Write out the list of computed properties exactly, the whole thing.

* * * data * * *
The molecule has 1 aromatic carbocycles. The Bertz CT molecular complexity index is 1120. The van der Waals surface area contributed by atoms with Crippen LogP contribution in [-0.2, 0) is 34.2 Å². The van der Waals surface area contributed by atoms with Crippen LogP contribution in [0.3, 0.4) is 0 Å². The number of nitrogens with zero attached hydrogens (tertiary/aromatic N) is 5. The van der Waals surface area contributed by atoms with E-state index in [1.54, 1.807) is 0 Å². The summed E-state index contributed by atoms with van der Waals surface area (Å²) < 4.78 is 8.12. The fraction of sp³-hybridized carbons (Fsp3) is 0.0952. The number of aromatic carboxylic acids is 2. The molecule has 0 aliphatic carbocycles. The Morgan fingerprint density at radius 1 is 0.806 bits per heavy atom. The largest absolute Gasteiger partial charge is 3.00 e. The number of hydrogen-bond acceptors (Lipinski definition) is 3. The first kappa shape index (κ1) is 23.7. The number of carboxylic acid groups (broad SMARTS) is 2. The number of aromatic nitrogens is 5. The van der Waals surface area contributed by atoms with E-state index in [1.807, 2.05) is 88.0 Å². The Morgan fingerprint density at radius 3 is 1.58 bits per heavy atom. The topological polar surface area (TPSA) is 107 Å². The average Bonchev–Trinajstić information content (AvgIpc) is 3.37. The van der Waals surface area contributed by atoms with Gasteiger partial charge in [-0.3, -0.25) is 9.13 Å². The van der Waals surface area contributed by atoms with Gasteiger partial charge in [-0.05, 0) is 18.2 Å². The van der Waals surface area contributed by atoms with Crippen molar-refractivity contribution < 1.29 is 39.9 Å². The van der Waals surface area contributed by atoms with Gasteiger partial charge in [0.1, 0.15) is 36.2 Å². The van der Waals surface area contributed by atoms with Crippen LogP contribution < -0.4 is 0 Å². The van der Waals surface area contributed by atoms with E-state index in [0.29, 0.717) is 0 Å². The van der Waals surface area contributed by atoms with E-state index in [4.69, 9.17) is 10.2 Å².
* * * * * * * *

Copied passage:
The molecule has 1 aromatic carbocycles. The Bertz CT molecular complexity index is 1120. The van der Waals surface area contributed by atoms with Crippen LogP contribution in [-0.2, 0) is 34.2 Å². The van der Waals surface area contributed by atoms with Crippen LogP contribution in [0.3, 0.4) is 0 Å². The number of nitrogens with zero attached hydrogens (tertiary/aromatic N) is 5. The van der Waals surface area contributed by atoms with E-state index in [1.54, 1.807) is 0 Å². The summed E-state index contributed by atoms with van der Waals surface area (Å²) < 4.78 is 8.12. The fraction of sp³-hybridized carbons (Fsp3) is 0.0952. The number of aromatic carboxylic acids is 2. The molecule has 0 aliphatic carbocycles. The Morgan fingerprint density at radius 1 is 0.806 bits per heavy atom. The largest absolute Gasteiger partial charge is 3.00 e. The number of hydrogen-bond acceptors (Lipinski definition) is 3. The first kappa shape index (κ1) is 23.7. The number of carboxylic acid groups (broad SMARTS) is 2. The number of aromatic nitrogens is 5. The van der Waals surface area contributed by atoms with E-state index in [1.807, 2.05) is 88.0 Å². The Morgan fingerprint density at radius 3 is 1.58 bits per heavy atom. The topological polar surface area (TPSA) is 107 Å². The average Bonchev–Trinajstić information content (AvgIpc) is 3.37. The van der Waals surface area contributed by atoms with Gasteiger partial charge in [-0.3, -0.25) is 9.13 Å². The van der Waals surface area contributed by atoms with Gasteiger partial charge in [-0.05, 0) is 18.2 Å². The van der Waals surface area contributed by atoms with Crippen molar-refractivity contribution < 1.29 is 39.9 Å². The van der Waals surface area contributed by atoms with Gasteiger partial charge in [0.1, 0.15) is 36.2 Å². The van der Waals surface area contributed by atoms with Crippen LogP contribution < -0.4 is 0 Å². The van der Waals surface area contributed by atoms with E-state index in [0.29, 0.717) is 0 Å². The van der Waals surface area contributed by atoms with E-state index in [4.69, 9.17) is 10.2 Å².